DiSTO Spain


  • According to data from the National Observatory for ITC (ONTSI), in 2019 more than 90% of the Spanish domiciles have access to broadband connection, and 98,5% make use of Internet via mobile devices.
  • 91,3% of Spanish users make regular use of the internet (INE, 2020)
  •  For young people (10-15yo), the use of the internet reaches 92,9%, and 89,7% make use of a computer.

Projects in Spain

In Spain, the DiSTO project currently examines digital inequalities in two domains: e-learning and job opportunities.

Digital Inequality and e-learning: did the pandemic had an impact on academic results of young students in Madrid?

The objective of this research is to understand if material resources in a given district of a big city can shape digital opportunities and, eventually, have an impact on the outcomes of online education. In this sense, Madrid is an interesting case of study because:

  • High speed internet connection is available in all the districts of the city. However, not everybody can afford the costs of this kind of connection.
  • The lock down imposed by government during the pandemic has obliged all Spanish students to stay home and switch to online education.
  • In this context, it is reasonable to think that students whose homes had worst internet connection and technologies had several problems in attending online education.

The research

In order to achieve the objectives of this research, we will:

  • Use socio-economic indicators in order to create a map of the 21 districts of the city of Madrid.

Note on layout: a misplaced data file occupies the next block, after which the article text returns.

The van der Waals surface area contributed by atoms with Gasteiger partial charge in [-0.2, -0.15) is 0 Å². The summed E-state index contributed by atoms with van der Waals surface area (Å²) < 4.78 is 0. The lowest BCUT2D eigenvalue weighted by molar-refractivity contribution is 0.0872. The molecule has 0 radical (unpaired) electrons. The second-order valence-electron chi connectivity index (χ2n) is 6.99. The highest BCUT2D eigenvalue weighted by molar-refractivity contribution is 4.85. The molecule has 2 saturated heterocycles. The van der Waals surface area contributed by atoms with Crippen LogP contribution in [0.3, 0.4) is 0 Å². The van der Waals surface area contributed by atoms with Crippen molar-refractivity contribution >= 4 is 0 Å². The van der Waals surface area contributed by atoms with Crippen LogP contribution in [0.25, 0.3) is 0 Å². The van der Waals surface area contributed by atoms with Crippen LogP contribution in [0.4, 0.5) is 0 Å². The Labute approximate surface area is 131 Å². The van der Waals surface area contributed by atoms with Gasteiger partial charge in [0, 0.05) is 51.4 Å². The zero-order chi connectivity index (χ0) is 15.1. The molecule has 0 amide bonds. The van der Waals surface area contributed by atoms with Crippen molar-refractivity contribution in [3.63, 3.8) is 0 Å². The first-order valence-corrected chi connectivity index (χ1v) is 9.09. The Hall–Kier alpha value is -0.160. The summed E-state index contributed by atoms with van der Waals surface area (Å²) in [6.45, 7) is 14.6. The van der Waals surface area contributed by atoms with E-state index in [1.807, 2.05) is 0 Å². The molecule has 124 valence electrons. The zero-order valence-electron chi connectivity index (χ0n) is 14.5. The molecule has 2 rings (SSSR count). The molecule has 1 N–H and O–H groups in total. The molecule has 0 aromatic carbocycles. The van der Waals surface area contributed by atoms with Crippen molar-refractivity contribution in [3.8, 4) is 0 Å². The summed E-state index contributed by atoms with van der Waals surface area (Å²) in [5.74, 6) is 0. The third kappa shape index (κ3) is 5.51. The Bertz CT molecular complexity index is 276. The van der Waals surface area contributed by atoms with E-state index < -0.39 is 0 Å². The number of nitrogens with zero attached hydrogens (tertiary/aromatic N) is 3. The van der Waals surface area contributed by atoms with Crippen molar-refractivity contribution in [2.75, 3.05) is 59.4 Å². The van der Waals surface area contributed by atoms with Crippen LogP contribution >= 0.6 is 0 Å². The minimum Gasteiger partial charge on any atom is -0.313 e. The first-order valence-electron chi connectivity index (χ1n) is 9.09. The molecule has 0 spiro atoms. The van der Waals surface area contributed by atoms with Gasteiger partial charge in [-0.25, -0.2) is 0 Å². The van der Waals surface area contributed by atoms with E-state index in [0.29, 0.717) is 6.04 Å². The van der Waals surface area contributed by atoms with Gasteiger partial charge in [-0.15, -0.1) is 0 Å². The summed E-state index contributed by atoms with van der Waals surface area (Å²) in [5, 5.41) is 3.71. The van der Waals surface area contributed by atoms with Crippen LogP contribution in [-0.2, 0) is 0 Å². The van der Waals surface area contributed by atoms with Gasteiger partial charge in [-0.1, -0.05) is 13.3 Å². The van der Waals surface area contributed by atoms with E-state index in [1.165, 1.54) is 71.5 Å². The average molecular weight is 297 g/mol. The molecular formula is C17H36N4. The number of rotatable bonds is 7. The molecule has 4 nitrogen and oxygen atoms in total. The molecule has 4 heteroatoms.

• Then we will choose 4 of those districts (one for each typology, depending on households’ socio-economic resources) and make a survey to young people (from 15 to 20 years old) who live in those districts.


This research project is founded by Fundación Reina Sofia sobre Juventud y Adolescencia and will be supported by the department of Sociology and Communication, University of Salamanca.

Digital Inequality and job opportunities: studying online platforms for job search in Spain

The objective of this research is to understand if internet users’ digital resources can increase the chances of obtaining a job online. In this sense, Spain is an interesting case of study because:

  • Its labor market is characterized by high unemployment rates, especially if compared with the rest of the EU (source: Eurostat)
  • digital channel for job seeking are becoming increasingly popular among job seekers in this country: from 13% to 24% in 10 years (source: Eurostat)

The research

In order to achieve the objectives of this research, we will:

  • Focus on the Spanish case study, analyzing online platforms for professional social networks.
  • Adopt a research strategy based on the simultaneous study of candidates and recruiters that operate through this platform.
  • Combine methodologies that are mostly used in computer sciences, such as those based on Big Data analysis, and "classical" research tools, such as questionnaires and in-depth interviews.


More specifically, this research will be based on the adoption of different research tools:

  • Big data analyses, in order to build an assessment tool for online reputation skills.
  • Online surveys, in order to study the relationship between internet users' digital resources and their ability to find a job online thanks to digital platforms for professional social networks.